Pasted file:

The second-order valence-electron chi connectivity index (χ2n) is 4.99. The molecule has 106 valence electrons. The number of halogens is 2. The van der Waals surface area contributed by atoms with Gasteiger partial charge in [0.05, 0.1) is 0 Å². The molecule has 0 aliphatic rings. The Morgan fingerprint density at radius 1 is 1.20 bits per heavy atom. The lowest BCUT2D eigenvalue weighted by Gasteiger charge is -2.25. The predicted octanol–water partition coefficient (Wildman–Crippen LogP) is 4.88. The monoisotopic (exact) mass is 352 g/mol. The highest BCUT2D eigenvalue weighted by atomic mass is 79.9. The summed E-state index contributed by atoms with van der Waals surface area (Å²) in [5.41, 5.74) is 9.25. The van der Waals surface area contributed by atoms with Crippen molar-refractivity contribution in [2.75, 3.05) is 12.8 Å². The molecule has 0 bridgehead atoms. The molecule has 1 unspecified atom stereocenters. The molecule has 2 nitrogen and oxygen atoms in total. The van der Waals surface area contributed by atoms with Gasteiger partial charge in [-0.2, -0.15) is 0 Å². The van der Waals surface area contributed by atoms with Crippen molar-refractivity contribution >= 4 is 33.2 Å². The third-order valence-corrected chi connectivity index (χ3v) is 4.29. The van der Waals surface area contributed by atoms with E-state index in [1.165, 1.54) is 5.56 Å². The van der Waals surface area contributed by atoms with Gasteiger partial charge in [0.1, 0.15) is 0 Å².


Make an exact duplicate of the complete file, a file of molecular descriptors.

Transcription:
The second-order valence-electron chi connectivity index (χ2n) is 4.99. The molecule has 106 valence electrons. The number of halogens is 2. The van der Waals surface area contributed by atoms with Gasteiger partial charge in [0.05, 0.1) is 0 Å². The molecule has 0 aliphatic rings. The Morgan fingerprint density at radius 1 is 1.20 bits per heavy atom. The lowest BCUT2D eigenvalue weighted by Gasteiger charge is -2.25. The predicted octanol–water partition coefficient (Wildman–Crippen LogP) is 4.88. The monoisotopic (exact) mass is 352 g/mol. The highest BCUT2D eigenvalue weighted by atomic mass is 79.9. The summed E-state index contributed by atoms with van der Waals surface area (Å²) in [5.41, 5.74) is 9.25. The van der Waals surface area contributed by atoms with Crippen molar-refractivity contribution in [2.75, 3.05) is 12.8 Å². The molecule has 0 bridgehead atoms. The molecule has 1 unspecified atom stereocenters. The molecule has 2 nitrogen and oxygen atoms in total. The van der Waals surface area contributed by atoms with Gasteiger partial charge in [-0.2, -0.15) is 0 Å². The van der Waals surface area contributed by atoms with Crippen molar-refractivity contribution >= 4 is 33.2 Å². The third-order valence-corrected chi connectivity index (χ3v) is 4.29. The van der Waals surface area contributed by atoms with E-state index in [1.165, 1.54) is 5.56 Å². The van der Waals surface area contributed by atoms with Gasteiger partial charge in [0.1, 0.15) is 0 Å².